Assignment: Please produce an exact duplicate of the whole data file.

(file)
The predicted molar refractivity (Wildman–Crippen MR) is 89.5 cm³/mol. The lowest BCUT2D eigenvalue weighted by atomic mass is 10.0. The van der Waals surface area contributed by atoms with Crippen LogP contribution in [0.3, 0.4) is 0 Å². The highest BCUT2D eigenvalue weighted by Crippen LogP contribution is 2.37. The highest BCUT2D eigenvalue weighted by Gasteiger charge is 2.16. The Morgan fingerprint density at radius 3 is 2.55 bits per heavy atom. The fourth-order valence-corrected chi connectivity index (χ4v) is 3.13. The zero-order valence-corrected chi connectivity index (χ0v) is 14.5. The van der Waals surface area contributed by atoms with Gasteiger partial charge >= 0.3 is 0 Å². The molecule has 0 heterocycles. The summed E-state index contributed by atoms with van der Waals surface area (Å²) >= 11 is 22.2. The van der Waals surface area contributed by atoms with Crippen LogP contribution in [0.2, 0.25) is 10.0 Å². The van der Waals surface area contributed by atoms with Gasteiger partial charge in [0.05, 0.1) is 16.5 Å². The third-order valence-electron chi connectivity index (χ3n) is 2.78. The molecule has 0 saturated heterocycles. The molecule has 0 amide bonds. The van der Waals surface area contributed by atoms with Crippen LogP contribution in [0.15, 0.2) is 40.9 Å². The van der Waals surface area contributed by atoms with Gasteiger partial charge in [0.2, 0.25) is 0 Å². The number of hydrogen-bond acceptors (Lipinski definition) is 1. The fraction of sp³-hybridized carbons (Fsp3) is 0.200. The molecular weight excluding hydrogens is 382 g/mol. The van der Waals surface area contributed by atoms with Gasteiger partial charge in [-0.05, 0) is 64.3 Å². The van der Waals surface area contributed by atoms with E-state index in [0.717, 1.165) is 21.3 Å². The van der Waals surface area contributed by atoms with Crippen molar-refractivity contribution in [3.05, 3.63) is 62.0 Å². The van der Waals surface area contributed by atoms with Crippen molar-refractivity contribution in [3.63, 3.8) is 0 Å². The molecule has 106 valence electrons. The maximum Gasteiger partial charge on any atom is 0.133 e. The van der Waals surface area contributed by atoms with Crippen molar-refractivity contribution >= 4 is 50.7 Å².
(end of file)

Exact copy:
The predicted molar refractivity (Wildman–Crippen MR) is 89.5 cm³/mol. The lowest BCUT2D eigenvalue weighted by atomic mass is 10.0. The van der Waals surface area contributed by atoms with Crippen LogP contribution in [0.3, 0.4) is 0 Å². The highest BCUT2D eigenvalue weighted by Crippen LogP contribution is 2.37. The highest BCUT2D eigenvalue weighted by Gasteiger charge is 2.16. The Morgan fingerprint density at radius 3 is 2.55 bits per heavy atom. The fourth-order valence-corrected chi connectivity index (χ4v) is 3.13. The zero-order valence-corrected chi connectivity index (χ0v) is 14.5. The van der Waals surface area contributed by atoms with Gasteiger partial charge >= 0.3 is 0 Å². The molecule has 0 heterocycles. The summed E-state index contributed by atoms with van der Waals surface area (Å²) >= 11 is 22.2. The van der Waals surface area contributed by atoms with Crippen LogP contribution in [0.2, 0.25) is 10.0 Å². The van der Waals surface area contributed by atoms with Gasteiger partial charge in [0.05, 0.1) is 16.5 Å². The third-order valence-electron chi connectivity index (χ3n) is 2.78. The molecule has 0 saturated heterocycles. The molecule has 0 amide bonds. The van der Waals surface area contributed by atoms with Crippen LogP contribution in [0.15, 0.2) is 40.9 Å². The van der Waals surface area contributed by atoms with Gasteiger partial charge in [0.2, 0.25) is 0 Å². The number of hydrogen-bond acceptors (Lipinski definition) is 1. The fraction of sp³-hybridized carbons (Fsp3) is 0.200. The molecular weight excluding hydrogens is 382 g/mol. The van der Waals surface area contributed by atoms with Gasteiger partial charge in [-0.05, 0) is 64.3 Å². The van der Waals surface area contributed by atoms with E-state index in [0.717, 1.165) is 21.3 Å². The van der Waals surface area contributed by atoms with Crippen molar-refractivity contribution in [3.05, 3.63) is 62.0 Å². The van der Waals surface area contributed by atoms with Crippen molar-refractivity contribution in [3.63, 3.8) is 0 Å². The molecule has 106 valence electrons. The maximum Gasteiger partial charge on any atom is 0.133 e. The van der Waals surface area contributed by atoms with Crippen molar-refractivity contribution >= 4 is 50.7 Å².